link/ether d0:27:xx:xx:xx:41 brd ff:ff:ff:ff:ff:ff
9: ntlbridge0:  mtu 1500 qdisc noqueue state UP mode DEFAULT group default qlen 1000
    link/ether d0:27:xx:xx:xx:40 brd ff:ff:ff:ff:ff:ff

ip addr show
1: lo:  mtu 65536 qdisc noqueue state UNKNOWN group default qlen 1
    link/loopback 00:00:00:00:00:00 brd 00:00:00:00:00:00
    inet 127.0.0.1/8 scope host lo
       valid_lft forever preferred_lft forever
    inet6 ::1/128 scope host 
       valid_lft forever preferred_lft forever
2: enp1s0f0:  mtu 1500 qdisc mq master ntlbridge0 state UP group default qlen 1000
    link/ether d0:27:xx:xx:xx:40 brd ff:ff:ff:ff:ff:ff
3: enp1s0f1:  mtu 1500 qdisc mq master ntlbridge0 state UP group default qlen 1000
    link/ether d0:27:xx:xx:xx:41 brd ff:ff:ff:ff:ff:ff
9: ntlbridge0:  mtu 1500 qdisc noqueue state UP group default qlen 1000
    link/ether d0:27:xx:xx:xx:40 brd ff:ff:ff:ff:ff:ff
    inet 192.168.10.67/24 brd 192.168.10.255 scope global dynamic ntlbridge0
       valid_lft 50187sec preferred_lft 50187sec
    inet6 2601:844:4000:xxx:xxx:xxxx:xxxx:ac61/64 scope global noprefixroute dynamic 
       valid_lft 2367sec preferred_lft 2367sec
    inet6 fe80::1e94:xxxx:xxxx:77ba/64 scope link 
       valid_lft forever preferred_lft forever

ip route show
default via 192.168.10.1 dev ntlbridge0  proto static  metric 425 
172.17.0.0/16 dev docker0  proto kernel  scope link  src 172.17.0.1 linkdown 
192.168.10.0/24 dev ntlbridge0  proto kernel  scope link  src 192.168.10.67  metric 425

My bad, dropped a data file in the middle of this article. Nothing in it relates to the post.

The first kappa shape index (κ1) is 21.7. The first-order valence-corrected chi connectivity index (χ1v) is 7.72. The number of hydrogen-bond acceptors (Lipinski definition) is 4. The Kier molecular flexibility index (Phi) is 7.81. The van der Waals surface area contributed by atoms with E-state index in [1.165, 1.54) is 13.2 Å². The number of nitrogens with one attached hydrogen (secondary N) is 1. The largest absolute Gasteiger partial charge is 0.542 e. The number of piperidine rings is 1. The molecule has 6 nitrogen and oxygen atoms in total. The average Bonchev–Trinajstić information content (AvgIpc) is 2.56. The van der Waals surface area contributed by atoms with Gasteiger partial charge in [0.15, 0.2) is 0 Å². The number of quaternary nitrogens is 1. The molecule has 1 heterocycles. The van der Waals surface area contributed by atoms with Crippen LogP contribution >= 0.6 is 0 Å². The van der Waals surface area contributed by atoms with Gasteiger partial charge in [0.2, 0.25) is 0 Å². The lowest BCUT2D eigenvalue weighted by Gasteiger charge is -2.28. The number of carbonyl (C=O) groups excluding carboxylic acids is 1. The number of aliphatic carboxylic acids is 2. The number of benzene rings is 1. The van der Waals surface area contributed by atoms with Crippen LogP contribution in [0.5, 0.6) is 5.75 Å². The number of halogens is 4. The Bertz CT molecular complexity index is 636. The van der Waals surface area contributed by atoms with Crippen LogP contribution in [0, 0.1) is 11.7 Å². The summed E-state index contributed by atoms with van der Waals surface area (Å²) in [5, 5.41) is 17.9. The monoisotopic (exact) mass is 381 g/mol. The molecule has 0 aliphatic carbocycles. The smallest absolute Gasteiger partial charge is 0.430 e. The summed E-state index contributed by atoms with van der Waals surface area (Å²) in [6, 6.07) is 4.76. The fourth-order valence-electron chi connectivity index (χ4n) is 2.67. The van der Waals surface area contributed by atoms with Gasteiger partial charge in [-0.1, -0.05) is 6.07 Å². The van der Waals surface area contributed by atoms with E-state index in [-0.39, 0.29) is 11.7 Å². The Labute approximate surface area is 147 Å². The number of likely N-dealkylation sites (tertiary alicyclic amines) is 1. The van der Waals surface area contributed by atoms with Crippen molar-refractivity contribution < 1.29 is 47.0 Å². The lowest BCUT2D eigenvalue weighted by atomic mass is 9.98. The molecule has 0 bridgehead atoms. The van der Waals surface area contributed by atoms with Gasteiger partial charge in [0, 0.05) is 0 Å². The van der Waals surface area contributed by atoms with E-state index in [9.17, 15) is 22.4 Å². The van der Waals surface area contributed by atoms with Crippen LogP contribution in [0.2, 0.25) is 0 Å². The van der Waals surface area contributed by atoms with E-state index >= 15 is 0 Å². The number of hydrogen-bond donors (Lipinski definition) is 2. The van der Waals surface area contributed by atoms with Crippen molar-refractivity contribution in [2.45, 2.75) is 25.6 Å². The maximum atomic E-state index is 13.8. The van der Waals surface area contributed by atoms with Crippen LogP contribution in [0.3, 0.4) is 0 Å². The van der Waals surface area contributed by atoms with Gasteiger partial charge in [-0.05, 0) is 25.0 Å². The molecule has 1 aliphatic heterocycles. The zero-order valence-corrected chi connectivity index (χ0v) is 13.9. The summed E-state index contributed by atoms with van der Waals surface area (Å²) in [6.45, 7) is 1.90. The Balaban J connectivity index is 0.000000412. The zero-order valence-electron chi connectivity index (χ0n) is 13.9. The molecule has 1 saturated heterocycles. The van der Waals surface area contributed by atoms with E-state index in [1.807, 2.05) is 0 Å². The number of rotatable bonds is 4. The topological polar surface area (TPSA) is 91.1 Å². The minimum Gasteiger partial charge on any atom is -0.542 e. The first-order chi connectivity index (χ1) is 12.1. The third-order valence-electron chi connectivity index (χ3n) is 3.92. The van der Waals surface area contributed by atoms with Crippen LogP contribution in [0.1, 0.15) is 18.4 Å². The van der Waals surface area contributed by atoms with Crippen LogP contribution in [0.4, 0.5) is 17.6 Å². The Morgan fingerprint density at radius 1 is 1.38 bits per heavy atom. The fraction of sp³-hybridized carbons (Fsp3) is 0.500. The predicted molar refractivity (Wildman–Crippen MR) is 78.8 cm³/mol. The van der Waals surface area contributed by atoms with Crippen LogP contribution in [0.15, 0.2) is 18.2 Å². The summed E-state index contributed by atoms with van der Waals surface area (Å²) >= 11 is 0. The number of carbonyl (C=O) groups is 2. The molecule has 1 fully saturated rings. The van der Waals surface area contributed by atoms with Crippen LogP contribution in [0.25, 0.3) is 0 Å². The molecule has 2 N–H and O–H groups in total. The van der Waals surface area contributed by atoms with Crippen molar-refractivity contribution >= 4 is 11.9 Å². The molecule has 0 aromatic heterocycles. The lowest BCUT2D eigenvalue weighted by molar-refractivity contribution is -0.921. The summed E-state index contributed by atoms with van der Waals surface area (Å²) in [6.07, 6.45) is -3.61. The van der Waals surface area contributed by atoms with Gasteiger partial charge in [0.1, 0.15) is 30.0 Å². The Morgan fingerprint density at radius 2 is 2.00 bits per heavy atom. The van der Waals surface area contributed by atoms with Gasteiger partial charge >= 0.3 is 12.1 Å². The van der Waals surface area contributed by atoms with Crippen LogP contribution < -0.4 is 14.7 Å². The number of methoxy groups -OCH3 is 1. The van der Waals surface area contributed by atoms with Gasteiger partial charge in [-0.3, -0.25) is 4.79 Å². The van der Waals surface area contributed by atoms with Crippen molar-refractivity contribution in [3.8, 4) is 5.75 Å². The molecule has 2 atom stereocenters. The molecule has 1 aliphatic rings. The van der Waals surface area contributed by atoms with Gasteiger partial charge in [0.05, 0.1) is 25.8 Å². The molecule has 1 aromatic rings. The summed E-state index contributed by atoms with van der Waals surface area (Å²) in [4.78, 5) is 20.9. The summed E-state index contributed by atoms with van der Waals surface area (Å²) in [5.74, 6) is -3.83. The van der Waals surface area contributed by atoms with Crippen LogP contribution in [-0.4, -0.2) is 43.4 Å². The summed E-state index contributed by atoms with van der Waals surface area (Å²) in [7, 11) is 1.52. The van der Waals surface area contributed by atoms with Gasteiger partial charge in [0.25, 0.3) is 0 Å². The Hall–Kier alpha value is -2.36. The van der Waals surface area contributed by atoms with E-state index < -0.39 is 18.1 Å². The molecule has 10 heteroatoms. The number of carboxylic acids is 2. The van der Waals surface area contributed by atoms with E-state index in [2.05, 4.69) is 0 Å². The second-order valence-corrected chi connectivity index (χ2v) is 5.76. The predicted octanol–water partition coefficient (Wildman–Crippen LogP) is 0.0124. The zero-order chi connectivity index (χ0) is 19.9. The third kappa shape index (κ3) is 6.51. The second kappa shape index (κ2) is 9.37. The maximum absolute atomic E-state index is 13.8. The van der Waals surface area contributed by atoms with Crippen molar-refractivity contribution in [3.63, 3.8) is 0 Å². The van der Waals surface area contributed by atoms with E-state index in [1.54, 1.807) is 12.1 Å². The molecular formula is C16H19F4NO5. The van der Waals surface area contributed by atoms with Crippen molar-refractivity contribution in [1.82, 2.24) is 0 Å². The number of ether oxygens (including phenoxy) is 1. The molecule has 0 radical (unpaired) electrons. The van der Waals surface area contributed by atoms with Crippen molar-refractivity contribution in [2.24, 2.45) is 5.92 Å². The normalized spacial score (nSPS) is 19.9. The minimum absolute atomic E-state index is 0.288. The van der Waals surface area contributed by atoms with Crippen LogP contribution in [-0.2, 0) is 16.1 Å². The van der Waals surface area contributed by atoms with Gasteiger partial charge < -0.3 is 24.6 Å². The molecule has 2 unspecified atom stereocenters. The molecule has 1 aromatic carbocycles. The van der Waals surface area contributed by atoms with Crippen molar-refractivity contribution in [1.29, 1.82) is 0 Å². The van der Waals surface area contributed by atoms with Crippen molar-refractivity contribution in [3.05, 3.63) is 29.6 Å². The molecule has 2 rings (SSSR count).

192.168.10.0/24 dev ntlbridge0  proto kernel  scope link  src 192.168.10.67  metric 426 
192.168.122.0/24 dev virbr0  proto kernel  scope link  src 192.168.122.1 linkdown

brctl show
bridge name     bridge id       STP enabled interfaces
docker0         8000.0242910e3b7a   no      
ntlbridge0      8000.d027xxxxxx40   yes     enp1s0f0
                                enp1s0f1

  • You're using a bridge, which is layer 2, and happens to get an IP fo free, but you're reasoning like you're routing at level 3. Having the bridge set doesn't require any iptables rule for DHCP to work. Nor will those iptables rules affect much. You set twice the same route 192.168.10.0/24 to ntlbridge0 with a different metric for the 2nd command to "work". But the bridge doesn't care. If you want to firewall at the layer 2 level, then you need ebtables instead of iptables, or an interacting mix of both. I doubt ufw can be used successfully in this case, because it's just an iptables frontend. – A.B Oct 15 '17 at 11:02